Engineering compounds to protect crops from drought

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Every year, more crops are lost to excessive heat and drought worldwide. Researchers have strived to find an affordable and safe protection method. Ghent University Professor Chris Stevens has brought that goal within reach. His lab has synthesized a new compound that has the ability to make plant stomata close, preventing water evaporation. He has joined forces with the group of Professor Danny Geelen, who handles the functional tests and unravels the pathways involved. The UK-based company Plant Impact has joined the project and supports the creation of a market-ready product.

Currently, few methods exist to protect plants against drought. The hormone abscisic acid (ABA) is known to close the stomata, but is expensive to produce and not sufficiently stable. Its practical value is limited to niche applications, such as in viticulture.

Applying your expertise in other domains

In a recent study, American researchers have described the ability of the compound pyrabactin to make plant stomata close. The molecule was patented, but researchers have indicated that a practical application is highly unlikely. While the reason was not disclosed, assuming that toxicity might be an issue is not far-fetched. “The molecule contains a sulfonamide group that will form a strong acid upon hydrolysis in the cells, which is lethal to the plant,” Stevens explains. “When I read the pyrabactin publication, I saw an opportunity to apply our expertise in phosphorous chemistry,” Stevens states. “From standard, readily available precursors, we were able to synthesize a phosphonamide pyrabactin analogue, which is not toxic to cells. We then created a library of analogues with varying functional groups on different positions to optimize its activity.”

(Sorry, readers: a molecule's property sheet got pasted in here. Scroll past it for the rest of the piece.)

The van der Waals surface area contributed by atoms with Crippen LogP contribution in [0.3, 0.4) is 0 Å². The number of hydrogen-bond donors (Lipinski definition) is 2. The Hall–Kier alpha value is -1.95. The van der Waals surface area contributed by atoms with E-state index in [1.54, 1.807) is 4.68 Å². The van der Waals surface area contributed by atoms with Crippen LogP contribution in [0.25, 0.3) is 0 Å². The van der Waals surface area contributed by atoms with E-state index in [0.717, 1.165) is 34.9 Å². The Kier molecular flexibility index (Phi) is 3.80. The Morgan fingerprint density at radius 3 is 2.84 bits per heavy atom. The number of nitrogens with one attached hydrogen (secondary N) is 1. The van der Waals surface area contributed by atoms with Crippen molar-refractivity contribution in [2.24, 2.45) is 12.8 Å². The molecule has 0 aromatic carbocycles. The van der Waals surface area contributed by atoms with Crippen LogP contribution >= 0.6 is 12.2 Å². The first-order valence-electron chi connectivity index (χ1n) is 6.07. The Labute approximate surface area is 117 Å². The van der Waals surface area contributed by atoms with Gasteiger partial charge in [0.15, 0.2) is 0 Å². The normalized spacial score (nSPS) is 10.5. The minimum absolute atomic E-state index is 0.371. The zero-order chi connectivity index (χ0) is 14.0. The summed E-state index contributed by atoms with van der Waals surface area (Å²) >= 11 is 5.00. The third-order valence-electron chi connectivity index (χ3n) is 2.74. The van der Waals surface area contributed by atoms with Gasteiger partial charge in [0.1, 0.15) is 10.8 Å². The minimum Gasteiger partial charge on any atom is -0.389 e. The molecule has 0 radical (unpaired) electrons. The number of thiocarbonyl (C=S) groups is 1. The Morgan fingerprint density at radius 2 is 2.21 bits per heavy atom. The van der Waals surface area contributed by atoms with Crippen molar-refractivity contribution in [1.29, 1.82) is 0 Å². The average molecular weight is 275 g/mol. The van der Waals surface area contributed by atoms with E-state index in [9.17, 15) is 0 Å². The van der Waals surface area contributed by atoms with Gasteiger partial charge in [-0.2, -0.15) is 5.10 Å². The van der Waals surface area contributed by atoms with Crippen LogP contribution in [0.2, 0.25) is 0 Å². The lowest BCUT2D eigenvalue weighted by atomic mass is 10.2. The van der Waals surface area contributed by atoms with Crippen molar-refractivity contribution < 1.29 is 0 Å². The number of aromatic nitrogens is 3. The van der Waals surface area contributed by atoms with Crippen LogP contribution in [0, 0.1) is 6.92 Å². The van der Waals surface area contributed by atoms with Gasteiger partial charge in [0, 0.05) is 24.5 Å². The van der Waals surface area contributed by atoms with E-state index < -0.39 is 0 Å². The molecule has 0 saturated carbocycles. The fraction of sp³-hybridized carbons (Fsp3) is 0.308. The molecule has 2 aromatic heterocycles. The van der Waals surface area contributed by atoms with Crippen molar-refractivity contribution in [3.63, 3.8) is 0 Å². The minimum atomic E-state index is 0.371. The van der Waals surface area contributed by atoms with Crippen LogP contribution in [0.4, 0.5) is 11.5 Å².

Finding out what works, and why

This library was screened for the ability to close the stomata in the In Vitro Biology and Horticulture lab of Professor Geelen. Some of the analogues proved to be active, whereas others failed. Based on these insights, new modifications could be introduced more rationally in newer libraries. “Surprisingly, some analogues had the opposite effect. They induced the stomata to open,” Stevens says. “This indicates a very delicate regulation, driven by multiple receptors.” This process is being studied in Professor Geelen’s lab. A better insight into the pathway involved will allow engineering the analogue even further. The existing pyrabactin patent does not pose a threat to Ghent University’s phosphonamide analogues. “It’s a completely different class of molecules, which means it isn’t self-evident that it would show the same activity as pyrabactin,” Stevens states. This allowed the researchers to take out a patent on the analogues themselves.

Joining forces for commercialization

While the activity is demonstrated in early tests, there is still a long way to go before the product will reach the market. Nevertheless, the company Plant Impact has already shown great interest in the commercialization of the product. A deal was prepared by Ghent University’s tech transfer office, and Plant Impact supports further development. The initial hurdle was ruling out ecotoxicity, which was achieved in initial experiments. Further experiments are ongoing to rule out any type of toxicity. In parallel, additional tests are being performed on plants to characterize the activity. An important parameter is the sustainability of the effect. “Having a product that protects plants against dehydration is great, but it has no use when the effect transpires after just a few hours,” Steven explains. In addition to further engineering the molecular structure, product formulation is essential to achieve this. Finally, the lab has started scaling up the production process and is moving to continuous production to ensure that production does not become a bottleneck when the product is ready to go to the market. This case is one of the results of Ghent University’s conscious effort to stimulate green chemistry. It has established a cluster of researchers within the university that is active in this field. Furthermore, international partnerships in the domain are promoted, as well. Researchers are highly willing to collaborate and move the field forward, leading to a sustainable chemistry that creates added-value products with green processes.